Colin E.

  2. Joe Gershgorin says:

    Good stuff, thanks!

    It didn’t quite meet my needs since I need to set a property on an object that derives from DependencyObject and not FrameworkElement (Blend Behavior property). But this gives me the basis to figure out a solution once I dedicate some time to it.

    In the CreateBinding method I took out the requirement for the property path to be set, sometimes you want the source to be the datacontext of the relative source itself and not a property off of it.

  3. silverlame says:

    Does your implementation leak memory like Colin’s?

  4. beatkiener says:

    No, because the binding helper sets up a standard binding between the source property and the target property. And the binding helper itself is simply attached to an UIElement via an attached dependency property and gets released until the UIElement is released.

    I was not aware about a possible memory leak in Colin’s code. But after a check in his code I think it is possible that his code leaks, because he uses a relay object (class ValueObject) in the middle of the source property and the target property and this relay object is stored in a static dictionary. Unfortunately the relay object gets never removed from the dictionary this causes the mentioned memory leak I think. In my opinion this could be solved with a few little changes in his code.

  5. Kevin says:

    Would it be possible to use this in conjunction with the EventToCommand behavior of MVVMLight? I’m building a SL3 app (specifically a WP7 app) and I’m using MVVMLight in part due to the lack of Command binding in SL3.

    I have the same problem of trying to bind to a RelayCommand on my view model from within an ItemTemplate of a Listbox. After seeing your post I thought it might be possible. I copied your RelativeBinding code into my project, fixed a couple of compile errors for SL3/4 differences (like String.IsNullOrWhitespace) and added this XAML to a button within my ItemTemplate.

    I’m not sure how/if I can bind the CommandParameter to the current item being bound in the listbox. But regardless of that, it doesn’t seem to be firing the command at all. Do you have any insight as to if this is even possible, and if so what I might be doing wrong? Thanks!

  6. Great stuff. I just implemented into a test app in about 5 minutes and it grabs my parent view models datacontext perfectly. I love the built in data context search, less coding.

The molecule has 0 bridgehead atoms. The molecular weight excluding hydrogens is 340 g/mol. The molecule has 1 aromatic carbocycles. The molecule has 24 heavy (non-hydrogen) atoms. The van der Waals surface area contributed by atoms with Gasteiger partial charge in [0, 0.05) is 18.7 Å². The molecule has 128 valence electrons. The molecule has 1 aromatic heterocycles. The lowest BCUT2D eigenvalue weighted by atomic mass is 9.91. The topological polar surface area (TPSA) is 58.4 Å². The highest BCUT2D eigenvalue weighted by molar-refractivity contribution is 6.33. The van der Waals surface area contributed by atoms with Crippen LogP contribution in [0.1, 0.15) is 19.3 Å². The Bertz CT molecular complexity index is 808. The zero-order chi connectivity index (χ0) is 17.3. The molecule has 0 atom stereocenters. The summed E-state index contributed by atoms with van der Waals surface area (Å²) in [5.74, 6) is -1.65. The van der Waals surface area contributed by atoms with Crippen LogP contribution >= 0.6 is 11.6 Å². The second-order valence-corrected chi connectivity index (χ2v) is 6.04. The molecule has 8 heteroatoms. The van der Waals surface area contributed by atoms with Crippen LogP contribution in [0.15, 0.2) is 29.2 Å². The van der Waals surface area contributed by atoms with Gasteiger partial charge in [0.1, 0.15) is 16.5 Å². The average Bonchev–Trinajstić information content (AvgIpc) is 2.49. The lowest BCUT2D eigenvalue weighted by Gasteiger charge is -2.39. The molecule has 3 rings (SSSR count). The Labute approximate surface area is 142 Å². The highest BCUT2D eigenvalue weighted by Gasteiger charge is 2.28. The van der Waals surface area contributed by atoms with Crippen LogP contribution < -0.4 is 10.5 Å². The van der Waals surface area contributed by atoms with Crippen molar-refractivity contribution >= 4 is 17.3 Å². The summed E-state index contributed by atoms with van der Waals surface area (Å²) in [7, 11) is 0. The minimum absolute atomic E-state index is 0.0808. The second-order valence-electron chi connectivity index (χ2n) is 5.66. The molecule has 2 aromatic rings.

7. Kevin says:

    No, I never did get it working, although I didn’t work on it very long. We ended up abandoning most of our command bindings and using simple Click event handlers in an effort to improve our listbox performance. Unfortunately the performance of lists in WP7 isn’t very good and a lot of the standard techniques you would use in desktop SL/WPF (like command bindings, value converters, etc.) contribute to the performance problems.

  8. Will says:

    It works with WP7 once you get past the compilations errors, most of which are reference issues and the already noted IsNullOrWhitespace(). There are two Error bindings you need to comment out because they are not supported towards the bottom of BindingHelper. Once it compiled I used the following to get a listbox within a listbox to see the parent data context.

  9. Will says:

    The site won’t accept any tags… here is the breakdown of the tags without brackets:

    RelativeSourceBinding Path=VMPropertyYouWant TargetProperty=YourControlsProperty RelativeMode=ParentDataContext

  10. Nona Mills says:

    It works with WP7 once you get past the compilations errors, most of which are reference issues and the already noted IsNullOrWhitespace(). There are two Error bindings you need to comment out because they are not supported towards the bottom of BindingHelper. Once it compiled I used the following to get a listbox within a listbox to see the parent data context.

  11. Miroslav says:

    First, I want to thank you as in WP7 this is really a great problem or at least for the MVVM fans. However I have a problem beceause of the following: ConverterParameter=”{Binding KeyName}”. KeyName is a property of the item (btw below is the datatemplate for my itemscontrol). Any advice on this issue ?

  12. Magiel says:

    Nice work, But would appreciate it greatly to be notified when a solution is found for issue Miroslav has posted.

  13. Beat,

    If you wrap the DataGrid in another control, like a listbox or accordion which is bound, the parent resolves to the ListBox not the UserControl, which for me gets the same DataContext. Is there a way to go higher using the ParentDataContext (TargetNamespace)?

    I have also tried using RelativeMode=”FindAncestor” AncestorType=”UserControl” but I can’t find a DataContext on ancestor when this runs in BindingHelper

    CreateBinding(targetElement, ancestor, bindingConfiguration);

    Any thoughts?

  14. Derek says:

    Very useful, nice work!

  15. harry says:

    I, also, would like to know a fix for the ConverterParameter problem. The DataContext seems to be the RelativeSourceBinding, rather than the DataContext of the item itself… Can we do a RelativeSourceBinding for this too?! :D

  16. Victor says:

    I made some modification to avoid memory leak:

    in RelativeSourceBinding class add property:

    internal DependencyProperty TargetDependencyProperty { get; set; }

    in BindingHelper class add method:

    static void targetElement_Unloaded(object sender, RoutedEventArgs e)